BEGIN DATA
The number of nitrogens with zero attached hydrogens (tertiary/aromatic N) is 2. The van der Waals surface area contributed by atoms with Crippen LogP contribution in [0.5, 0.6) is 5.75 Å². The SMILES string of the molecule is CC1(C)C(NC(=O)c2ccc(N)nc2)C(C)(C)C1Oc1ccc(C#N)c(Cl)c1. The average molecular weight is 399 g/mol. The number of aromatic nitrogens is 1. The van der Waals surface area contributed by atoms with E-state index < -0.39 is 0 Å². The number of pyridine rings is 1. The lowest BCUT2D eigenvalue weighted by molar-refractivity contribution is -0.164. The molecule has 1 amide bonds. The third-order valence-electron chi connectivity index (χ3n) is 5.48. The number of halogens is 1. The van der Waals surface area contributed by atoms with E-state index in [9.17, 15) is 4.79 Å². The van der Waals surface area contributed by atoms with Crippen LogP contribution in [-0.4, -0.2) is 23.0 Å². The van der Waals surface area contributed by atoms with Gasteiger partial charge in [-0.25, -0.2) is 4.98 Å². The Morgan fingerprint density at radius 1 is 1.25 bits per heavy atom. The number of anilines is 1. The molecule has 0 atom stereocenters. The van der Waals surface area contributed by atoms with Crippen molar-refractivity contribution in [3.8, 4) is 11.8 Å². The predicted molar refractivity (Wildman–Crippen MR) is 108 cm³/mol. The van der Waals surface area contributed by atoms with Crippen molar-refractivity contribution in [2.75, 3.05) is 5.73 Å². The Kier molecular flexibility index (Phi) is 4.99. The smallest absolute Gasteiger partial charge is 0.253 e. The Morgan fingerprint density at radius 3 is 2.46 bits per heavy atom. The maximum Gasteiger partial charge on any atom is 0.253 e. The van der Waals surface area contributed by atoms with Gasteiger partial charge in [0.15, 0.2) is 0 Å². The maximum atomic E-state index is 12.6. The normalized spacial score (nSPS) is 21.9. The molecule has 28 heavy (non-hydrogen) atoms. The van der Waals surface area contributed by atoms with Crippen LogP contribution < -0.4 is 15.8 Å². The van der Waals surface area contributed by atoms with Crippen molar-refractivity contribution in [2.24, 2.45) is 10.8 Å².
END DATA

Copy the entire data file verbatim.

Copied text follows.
The number of nitrogens with zero attached hydrogens (tertiary/aromatic N) is 2. The van der Waals surface area contributed by atoms with Crippen LogP contribution in [0.5, 0.6) is 5.75 Å². The SMILES string of the molecule is CC1(C)C(NC(=O)c2ccc(N)nc2)C(C)(C)C1Oc1ccc(C#N)c(Cl)c1. The average molecular weight is 399 g/mol. The number of aromatic nitrogens is 1. The van der Waals surface area contributed by atoms with E-state index < -0.39 is 0 Å². The number of pyridine rings is 1. The lowest BCUT2D eigenvalue weighted by molar-refractivity contribution is -0.164. The molecule has 1 amide bonds. The third-order valence-electron chi connectivity index (χ3n) is 5.48. The number of halogens is 1. The van der Waals surface area contributed by atoms with E-state index in [9.17, 15) is 4.79 Å². The van der Waals surface area contributed by atoms with Crippen LogP contribution in [-0.4, -0.2) is 23.0 Å². The van der Waals surface area contributed by atoms with Gasteiger partial charge in [-0.25, -0.2) is 4.98 Å². The Morgan fingerprint density at radius 1 is 1.25 bits per heavy atom. The number of anilines is 1. The molecule has 0 atom stereocenters. The van der Waals surface area contributed by atoms with Crippen molar-refractivity contribution in [3.8, 4) is 11.8 Å². The predicted molar refractivity (Wildman–Crippen MR) is 108 cm³/mol. The van der Waals surface area contributed by atoms with Crippen molar-refractivity contribution in [2.75, 3.05) is 5.73 Å². The Kier molecular flexibility index (Phi) is 4.99. The smallest absolute Gasteiger partial charge is 0.253 e. The Morgan fingerprint density at radius 3 is 2.46 bits per heavy atom. The maximum Gasteiger partial charge on any atom is 0.253 e. The van der Waals surface area contributed by atoms with Gasteiger partial charge in [0.15, 0.2) is 0 Å². The maximum atomic E-state index is 12.6. The normalized spacial score (nSPS) is 21.9. The molecule has 28 heavy (non-hydrogen) atoms. The van der Waals surface area contributed by atoms with Crippen LogP contribution < -0.4 is 15.8 Å². The van der Waals surface area contributed by atoms with Crippen molar-refractivity contribution in [2.24, 2.45) is 10.8 Å².